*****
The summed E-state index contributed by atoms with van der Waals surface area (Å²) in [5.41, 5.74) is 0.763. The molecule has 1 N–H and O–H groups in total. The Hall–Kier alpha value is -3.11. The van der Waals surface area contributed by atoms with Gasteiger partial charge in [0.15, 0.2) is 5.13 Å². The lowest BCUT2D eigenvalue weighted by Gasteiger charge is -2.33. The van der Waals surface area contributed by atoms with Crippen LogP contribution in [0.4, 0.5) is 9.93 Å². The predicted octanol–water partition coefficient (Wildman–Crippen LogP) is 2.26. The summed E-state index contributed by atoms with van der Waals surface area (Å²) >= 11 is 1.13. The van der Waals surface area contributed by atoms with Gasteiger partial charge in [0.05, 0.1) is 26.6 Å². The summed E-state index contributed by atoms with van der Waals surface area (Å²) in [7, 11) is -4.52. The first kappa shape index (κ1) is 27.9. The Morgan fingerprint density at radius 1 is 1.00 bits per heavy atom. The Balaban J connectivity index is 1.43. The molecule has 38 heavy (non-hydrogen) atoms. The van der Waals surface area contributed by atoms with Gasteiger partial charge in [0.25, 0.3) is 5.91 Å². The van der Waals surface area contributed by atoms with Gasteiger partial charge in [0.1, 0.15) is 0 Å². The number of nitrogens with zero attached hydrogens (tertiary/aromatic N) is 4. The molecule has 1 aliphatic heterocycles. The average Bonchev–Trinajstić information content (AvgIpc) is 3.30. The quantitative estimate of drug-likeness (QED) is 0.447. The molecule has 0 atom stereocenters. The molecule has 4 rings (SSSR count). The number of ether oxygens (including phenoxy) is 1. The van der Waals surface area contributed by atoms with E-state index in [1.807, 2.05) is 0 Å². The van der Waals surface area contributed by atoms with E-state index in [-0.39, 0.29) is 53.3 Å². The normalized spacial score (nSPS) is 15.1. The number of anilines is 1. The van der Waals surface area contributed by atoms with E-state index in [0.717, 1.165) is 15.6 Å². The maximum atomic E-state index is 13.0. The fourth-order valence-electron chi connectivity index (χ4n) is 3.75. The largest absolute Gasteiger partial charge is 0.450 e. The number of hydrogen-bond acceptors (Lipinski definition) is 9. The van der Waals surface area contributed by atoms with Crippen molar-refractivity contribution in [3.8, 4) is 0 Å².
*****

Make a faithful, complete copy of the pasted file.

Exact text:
The summed E-state index contributed by atoms with van der Waals surface area (Å²) in [5.41, 5.74) is 0.763. The molecule has 1 N–H and O–H groups in total. The Hall–Kier alpha value is -3.11. The van der Waals surface area contributed by atoms with Gasteiger partial charge in [0.15, 0.2) is 5.13 Å². The lowest BCUT2D eigenvalue weighted by Gasteiger charge is -2.33. The van der Waals surface area contributed by atoms with Crippen LogP contribution in [0.4, 0.5) is 9.93 Å². The predicted octanol–water partition coefficient (Wildman–Crippen LogP) is 2.26. The summed E-state index contributed by atoms with van der Waals surface area (Å²) >= 11 is 1.13. The van der Waals surface area contributed by atoms with Gasteiger partial charge in [0.05, 0.1) is 26.6 Å². The summed E-state index contributed by atoms with van der Waals surface area (Å²) in [7, 11) is -4.52. The first kappa shape index (κ1) is 27.9. The Morgan fingerprint density at radius 1 is 1.00 bits per heavy atom. The Balaban J connectivity index is 1.43. The molecule has 38 heavy (non-hydrogen) atoms. The van der Waals surface area contributed by atoms with Gasteiger partial charge in [0.25, 0.3) is 5.91 Å². The van der Waals surface area contributed by atoms with Gasteiger partial charge in [0.1, 0.15) is 0 Å². The number of nitrogens with zero attached hydrogens (tertiary/aromatic N) is 4. The molecule has 1 aliphatic heterocycles. The average Bonchev–Trinajstić information content (AvgIpc) is 3.30. The quantitative estimate of drug-likeness (QED) is 0.447. The molecule has 0 atom stereocenters. The molecule has 4 rings (SSSR count). The number of ether oxygens (including phenoxy) is 1. The van der Waals surface area contributed by atoms with E-state index in [1.807, 2.05) is 0 Å². The van der Waals surface area contributed by atoms with E-state index in [-0.39, 0.29) is 53.3 Å². The normalized spacial score (nSPS) is 15.1. The number of anilines is 1. The van der Waals surface area contributed by atoms with E-state index in [0.717, 1.165) is 15.6 Å². The maximum atomic E-state index is 13.0. The fourth-order valence-electron chi connectivity index (χ4n) is 3.75. The largest absolute Gasteiger partial charge is 0.450 e. The number of hydrogen-bond acceptors (Lipinski definition) is 9. The van der Waals surface area contributed by atoms with Crippen molar-refractivity contribution in [3.8, 4) is 0 Å².